As each year winds down and the dropping of the Times Square ball gets closer, you can’t help but be a little reflective. Best-of lists that populate every blog and newspaper—ahem–and most of December seems to be about looking back rather than looking ahead. But once we get to the new year, that all changes and we make resolutions and predictions. We’re going to lose 10 pounds. We’re going to clean out the garage. We’re going to be more financial responsible. We’re going to get a new job.
Wait, a new job? Can we do that in 2011?
According to CareerBuilder’s 2011 Job Forecast, yes. The survey of more than 2,400 hiring managers and HR professionals found 24 percent of employers intend to hire full-time, permanent employees in 2011. That’s an increase from 20 percent in 2010 and 14 percent in 2009. Meanwhile, only 7 percent intend to decrease headcount, which is a stark contrast to the 16 percent who said so in 2009.
Part-time hiring continues to improve at a gradual pace. Thirteen percent of surveyed employers will hire part-time employees in the coming year, and only 5 percent intend to decrease part-time headcount.
What to expect
If finding a new job in 2011 is among your priorities, you probably have two questions: First, who’s hiring? Second, how much will I earn?
To that first question, look to contract and temporary hiring as the most likely avenues for employment, 34 percent of hiring managers will hire temporary workers this year. Employers turn to contract and temporary hiring because they don’t need employers to work on permanent, full-time projects at present. Plus, there are HR-related issues (such as limiting headcount) that are avoided with temp workers. One of the benefits to temporary and contract work is that it offers employees a glimpse of that organization’s culture without having to commit to a full-time position. Also, it is one way to earn some valuable face time with that employer and be at the top of his or her list when a full-time position does open.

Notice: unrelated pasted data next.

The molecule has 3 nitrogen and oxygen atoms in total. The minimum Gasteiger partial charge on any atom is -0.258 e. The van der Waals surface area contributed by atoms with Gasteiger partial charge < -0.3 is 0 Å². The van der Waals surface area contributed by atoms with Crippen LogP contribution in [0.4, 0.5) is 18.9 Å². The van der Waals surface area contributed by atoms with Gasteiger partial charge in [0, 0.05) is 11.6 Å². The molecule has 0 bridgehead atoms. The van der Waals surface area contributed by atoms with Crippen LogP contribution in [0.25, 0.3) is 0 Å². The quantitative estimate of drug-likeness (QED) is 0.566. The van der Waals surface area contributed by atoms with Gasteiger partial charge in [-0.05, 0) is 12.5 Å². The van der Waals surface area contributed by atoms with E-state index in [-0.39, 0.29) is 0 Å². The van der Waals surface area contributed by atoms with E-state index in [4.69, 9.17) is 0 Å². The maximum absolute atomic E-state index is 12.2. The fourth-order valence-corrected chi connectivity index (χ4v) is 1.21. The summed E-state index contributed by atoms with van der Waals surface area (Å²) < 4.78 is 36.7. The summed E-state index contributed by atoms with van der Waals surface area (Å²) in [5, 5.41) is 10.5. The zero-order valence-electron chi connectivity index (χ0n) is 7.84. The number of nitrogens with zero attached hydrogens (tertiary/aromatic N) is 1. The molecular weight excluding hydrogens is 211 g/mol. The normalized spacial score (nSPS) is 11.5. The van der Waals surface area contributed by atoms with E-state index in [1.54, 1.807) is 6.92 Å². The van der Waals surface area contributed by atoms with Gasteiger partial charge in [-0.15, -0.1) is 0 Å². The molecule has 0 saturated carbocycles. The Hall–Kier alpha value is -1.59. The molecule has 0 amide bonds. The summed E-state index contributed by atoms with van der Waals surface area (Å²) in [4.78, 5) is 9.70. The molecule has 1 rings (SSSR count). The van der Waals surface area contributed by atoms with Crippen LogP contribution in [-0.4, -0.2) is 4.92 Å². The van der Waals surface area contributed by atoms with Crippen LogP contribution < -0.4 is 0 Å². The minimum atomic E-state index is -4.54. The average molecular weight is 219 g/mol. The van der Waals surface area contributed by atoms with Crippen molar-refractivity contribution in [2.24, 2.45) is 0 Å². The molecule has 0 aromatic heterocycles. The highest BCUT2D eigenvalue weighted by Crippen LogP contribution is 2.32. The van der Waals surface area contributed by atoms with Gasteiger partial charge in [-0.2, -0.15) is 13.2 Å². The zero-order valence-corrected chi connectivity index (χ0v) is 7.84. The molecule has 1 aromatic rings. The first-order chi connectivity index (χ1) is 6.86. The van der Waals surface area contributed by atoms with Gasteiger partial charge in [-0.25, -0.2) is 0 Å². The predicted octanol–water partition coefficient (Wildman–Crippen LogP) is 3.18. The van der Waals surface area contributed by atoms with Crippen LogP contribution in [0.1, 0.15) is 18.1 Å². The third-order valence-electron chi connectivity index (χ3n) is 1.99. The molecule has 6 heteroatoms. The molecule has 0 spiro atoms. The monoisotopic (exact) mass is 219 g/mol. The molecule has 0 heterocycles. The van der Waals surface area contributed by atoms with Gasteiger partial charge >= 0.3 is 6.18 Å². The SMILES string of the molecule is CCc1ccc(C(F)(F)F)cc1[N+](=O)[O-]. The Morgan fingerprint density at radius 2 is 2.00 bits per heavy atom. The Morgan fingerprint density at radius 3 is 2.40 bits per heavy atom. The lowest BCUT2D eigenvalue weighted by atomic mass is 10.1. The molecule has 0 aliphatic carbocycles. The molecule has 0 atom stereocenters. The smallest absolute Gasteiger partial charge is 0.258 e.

Now, when it comes to paychecks, expect to see the same caution from employers. Because of increasing responsibility and demands beings placed on workers, 41 percent of employers worry that their best talent will quit once the economy improves. Therefore, 61 percent of employers intend to increase pay for existing staff in the coming year, but the average raise will be 3 percent or less.
For job seekers, the good news is that 31 percent of employers will provide higher initial job offers to candidates than they have in the past, the majority of those offers will only be 1 to 3 percent higher.
Where to look
So now that you know what to expect, you probably want to know where to look. Geographically speaking, the West leads all regions, with 26 percent of hiring managers in that area planning to hire full-time, permanent employees. However, the other three regions aren’t far behind, with 24 percent of Northeastern employers planning to do so the same, and 23 percent in both the Midwest and South.
Where you do see more difference in hiring is in the industry breakdown. Of employers who are hiring, 27 percent will be hiring because they intend to focus on their customers and improving business. Information technology and customer service trail only by 1 and 2 percent, respectively. Rounding out the top five industries for hire in 2011 are engineer and technology.
Let us know what your thoughts are on finding a new job in 2011. What are your plans for the year? Do you think you’ll have better luck than in 2010?